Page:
Difference between revisions of "ECE434 Project - LED Matrix"

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(Future Work)
(Work Breakdown)
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| 11/12/2019 || Have the audio spectrometer fully working || Blake worked on getting the bars of the spectrometer displaying with the given fft data.
 
| 11/12/2019 || Have the audio spectrometer fully working || Blake worked on getting the bars of the spectrometer displaying with the given fft data.
 
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| 11/16/2019 || Add some flashy features to the spectrometer display ||
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| 11/16/2019 || Add some flashy features to the spectrometer display || Blake worked on some addition features while Brock worked to control which feature is displaying via keyboard input
 
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| 11/18/2019 || Final documentation ||
 
| 11/18/2019 || Final documentation ||

Revision as of 10:52, 10 November 2019


Team members: Brock Grinstead and Blake Emmert

Grading Template

I'm using the following template to grade. Each slot is 10 points. 0 = Missing, 5=OK, 10=Wow!

00 Executive Summary
00 Installation Instructions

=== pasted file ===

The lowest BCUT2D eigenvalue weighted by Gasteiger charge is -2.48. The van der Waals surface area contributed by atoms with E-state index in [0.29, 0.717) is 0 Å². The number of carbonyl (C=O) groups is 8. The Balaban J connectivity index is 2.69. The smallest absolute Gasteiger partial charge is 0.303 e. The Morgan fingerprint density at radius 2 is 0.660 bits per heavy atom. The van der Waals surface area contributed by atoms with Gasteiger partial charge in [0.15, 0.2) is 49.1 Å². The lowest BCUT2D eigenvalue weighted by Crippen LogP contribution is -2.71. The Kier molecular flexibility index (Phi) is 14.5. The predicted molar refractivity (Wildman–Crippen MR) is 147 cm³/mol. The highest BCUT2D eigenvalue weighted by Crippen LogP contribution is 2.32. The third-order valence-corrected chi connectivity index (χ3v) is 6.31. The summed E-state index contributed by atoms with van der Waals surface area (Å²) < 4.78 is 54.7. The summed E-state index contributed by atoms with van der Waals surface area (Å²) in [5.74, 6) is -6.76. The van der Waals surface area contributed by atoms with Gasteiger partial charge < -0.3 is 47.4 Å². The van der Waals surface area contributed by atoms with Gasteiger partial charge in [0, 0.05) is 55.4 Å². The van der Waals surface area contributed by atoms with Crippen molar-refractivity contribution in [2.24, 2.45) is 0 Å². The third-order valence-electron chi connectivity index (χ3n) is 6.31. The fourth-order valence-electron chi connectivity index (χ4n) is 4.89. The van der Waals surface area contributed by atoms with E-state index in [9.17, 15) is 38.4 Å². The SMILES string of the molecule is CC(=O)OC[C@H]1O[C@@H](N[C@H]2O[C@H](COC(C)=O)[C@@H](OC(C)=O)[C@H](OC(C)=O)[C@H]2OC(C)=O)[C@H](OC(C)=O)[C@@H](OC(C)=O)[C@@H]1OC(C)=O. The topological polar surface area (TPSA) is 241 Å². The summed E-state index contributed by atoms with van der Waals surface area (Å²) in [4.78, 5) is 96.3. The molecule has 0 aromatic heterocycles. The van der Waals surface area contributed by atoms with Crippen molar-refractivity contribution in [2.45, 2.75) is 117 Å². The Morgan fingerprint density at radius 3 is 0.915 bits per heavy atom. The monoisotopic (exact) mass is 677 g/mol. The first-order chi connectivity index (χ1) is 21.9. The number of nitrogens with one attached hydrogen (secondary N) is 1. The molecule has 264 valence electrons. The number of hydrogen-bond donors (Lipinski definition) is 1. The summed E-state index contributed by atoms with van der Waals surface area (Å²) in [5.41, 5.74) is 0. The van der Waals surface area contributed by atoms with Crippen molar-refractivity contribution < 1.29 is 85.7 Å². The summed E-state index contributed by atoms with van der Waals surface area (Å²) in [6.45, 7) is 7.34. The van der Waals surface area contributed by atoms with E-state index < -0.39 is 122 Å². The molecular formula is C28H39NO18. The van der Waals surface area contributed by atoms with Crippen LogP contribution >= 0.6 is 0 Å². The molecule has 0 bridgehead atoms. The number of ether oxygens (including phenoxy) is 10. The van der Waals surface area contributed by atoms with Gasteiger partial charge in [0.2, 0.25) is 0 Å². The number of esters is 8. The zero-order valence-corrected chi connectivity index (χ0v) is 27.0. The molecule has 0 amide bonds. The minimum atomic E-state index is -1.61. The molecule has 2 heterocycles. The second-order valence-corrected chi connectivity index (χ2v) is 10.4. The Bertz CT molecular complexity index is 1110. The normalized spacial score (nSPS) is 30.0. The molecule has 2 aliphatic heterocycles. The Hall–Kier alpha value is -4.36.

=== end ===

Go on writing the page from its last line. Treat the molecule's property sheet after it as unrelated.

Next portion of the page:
00 User Instructions
00 Highlights
00 Theory of Operation
00 Work Breakdown
00 Future Work
00 Conclusions
00 Demo
00 Late
Comments: I'm looking forward to seeing this.

Score:  10/100

(Inline Comment)

Executive Summary

LED Matrix Spectrometer

Our project involves interfacing with six LED matrices and audio input. The goal is to take the audio input, perform a frequency domain analysis, and then display the frequency spectrum onto the LED matrices as a spectrometer.


Give two sentences telling what works.

Give two sentences telling what isn't working.

End with a two sentence conclusion.

The sentence count is approximate and only to give an idea of the expected length.

Packaging

If you have hardware, consider Small Build, Big Execuition for ideas on the final packaging.

Installation Instructions

GitHub

The project is located on GitHub here: https://github.com/grinstba/LEDMatrix

Hardware

Here are the links for the specific hardware we used for this project.

We borrowed a six panel LED Matrix, power supply, pocket beagle, and pocket scroller cape from Dr. Yoder.

  1. LED Matrix - https://www.adafruit.com/product/2277
  2. Pocket Beagle - https://www.amazon.com/BeagleBone-Beagleboard-PocketBeagle/dp/B07663NS35
  3. Micro USB Cable - https://www.amazon.com/AmazonBasics-Male-Micro-Cable-Black/dp/B0711PVX6Z